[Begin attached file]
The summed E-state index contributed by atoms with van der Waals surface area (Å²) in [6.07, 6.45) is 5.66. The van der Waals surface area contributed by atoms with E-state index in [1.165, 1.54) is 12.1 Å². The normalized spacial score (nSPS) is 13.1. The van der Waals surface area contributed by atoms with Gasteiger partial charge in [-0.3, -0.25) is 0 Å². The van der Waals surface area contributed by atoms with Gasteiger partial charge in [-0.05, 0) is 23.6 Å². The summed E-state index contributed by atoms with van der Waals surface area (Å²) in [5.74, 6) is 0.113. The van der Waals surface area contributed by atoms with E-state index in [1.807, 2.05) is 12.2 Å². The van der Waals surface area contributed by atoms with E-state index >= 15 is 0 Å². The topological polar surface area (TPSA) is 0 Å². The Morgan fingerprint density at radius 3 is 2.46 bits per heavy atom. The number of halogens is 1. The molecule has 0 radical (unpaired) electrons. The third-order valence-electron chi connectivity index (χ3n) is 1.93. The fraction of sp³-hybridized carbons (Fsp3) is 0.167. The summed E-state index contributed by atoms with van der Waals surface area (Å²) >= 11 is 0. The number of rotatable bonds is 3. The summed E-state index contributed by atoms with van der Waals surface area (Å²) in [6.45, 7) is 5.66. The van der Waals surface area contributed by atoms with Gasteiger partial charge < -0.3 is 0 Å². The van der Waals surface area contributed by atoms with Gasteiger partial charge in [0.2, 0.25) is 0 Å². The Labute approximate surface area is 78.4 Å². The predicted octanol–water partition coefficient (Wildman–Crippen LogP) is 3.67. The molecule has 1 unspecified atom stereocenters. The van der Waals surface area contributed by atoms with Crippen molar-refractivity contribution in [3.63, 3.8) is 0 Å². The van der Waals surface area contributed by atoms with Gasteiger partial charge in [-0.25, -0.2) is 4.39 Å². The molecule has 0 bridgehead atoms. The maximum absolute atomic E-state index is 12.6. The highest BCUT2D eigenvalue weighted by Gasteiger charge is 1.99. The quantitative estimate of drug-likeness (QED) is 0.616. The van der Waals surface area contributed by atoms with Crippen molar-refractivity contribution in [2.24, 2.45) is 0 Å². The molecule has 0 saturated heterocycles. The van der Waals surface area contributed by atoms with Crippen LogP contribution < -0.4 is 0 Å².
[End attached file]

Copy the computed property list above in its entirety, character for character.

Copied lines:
The summed E-state index contributed by atoms with van der Waals surface area (Å²) in [6.07, 6.45) is 5.66. The van der Waals surface area contributed by atoms with E-state index in [1.165, 1.54) is 12.1 Å². The normalized spacial score (nSPS) is 13.1. The van der Waals surface area contributed by atoms with Gasteiger partial charge in [-0.3, -0.25) is 0 Å². The van der Waals surface area contributed by atoms with Gasteiger partial charge in [-0.05, 0) is 23.6 Å². The summed E-state index contributed by atoms with van der Waals surface area (Å²) in [5.74, 6) is 0.113. The van der Waals surface area contributed by atoms with E-state index in [1.807, 2.05) is 12.2 Å². The van der Waals surface area contributed by atoms with E-state index >= 15 is 0 Å². The topological polar surface area (TPSA) is 0 Å². The Morgan fingerprint density at radius 3 is 2.46 bits per heavy atom. The number of halogens is 1. The molecule has 0 radical (unpaired) electrons. The third-order valence-electron chi connectivity index (χ3n) is 1.93. The fraction of sp³-hybridized carbons (Fsp3) is 0.167. The summed E-state index contributed by atoms with van der Waals surface area (Å²) >= 11 is 0. The number of rotatable bonds is 3. The summed E-state index contributed by atoms with van der Waals surface area (Å²) in [6.45, 7) is 5.66. The van der Waals surface area contributed by atoms with Gasteiger partial charge < -0.3 is 0 Å². The van der Waals surface area contributed by atoms with Gasteiger partial charge in [0.2, 0.25) is 0 Å². The Labute approximate surface area is 78.4 Å². The predicted octanol–water partition coefficient (Wildman–Crippen LogP) is 3.67. The molecule has 1 unspecified atom stereocenters. The van der Waals surface area contributed by atoms with Crippen molar-refractivity contribution in [3.63, 3.8) is 0 Å². The van der Waals surface area contributed by atoms with Gasteiger partial charge in [-0.25, -0.2) is 4.39 Å². The molecule has 0 bridgehead atoms. The maximum absolute atomic E-state index is 12.6. The highest BCUT2D eigenvalue weighted by Gasteiger charge is 1.99. The quantitative estimate of drug-likeness (QED) is 0.616. The van der Waals surface area contributed by atoms with Crippen molar-refractivity contribution in [2.24, 2.45) is 0 Å². The molecule has 0 saturated heterocycles. The van der Waals surface area contributed by atoms with Crippen LogP contribution < -0.4 is 0 Å².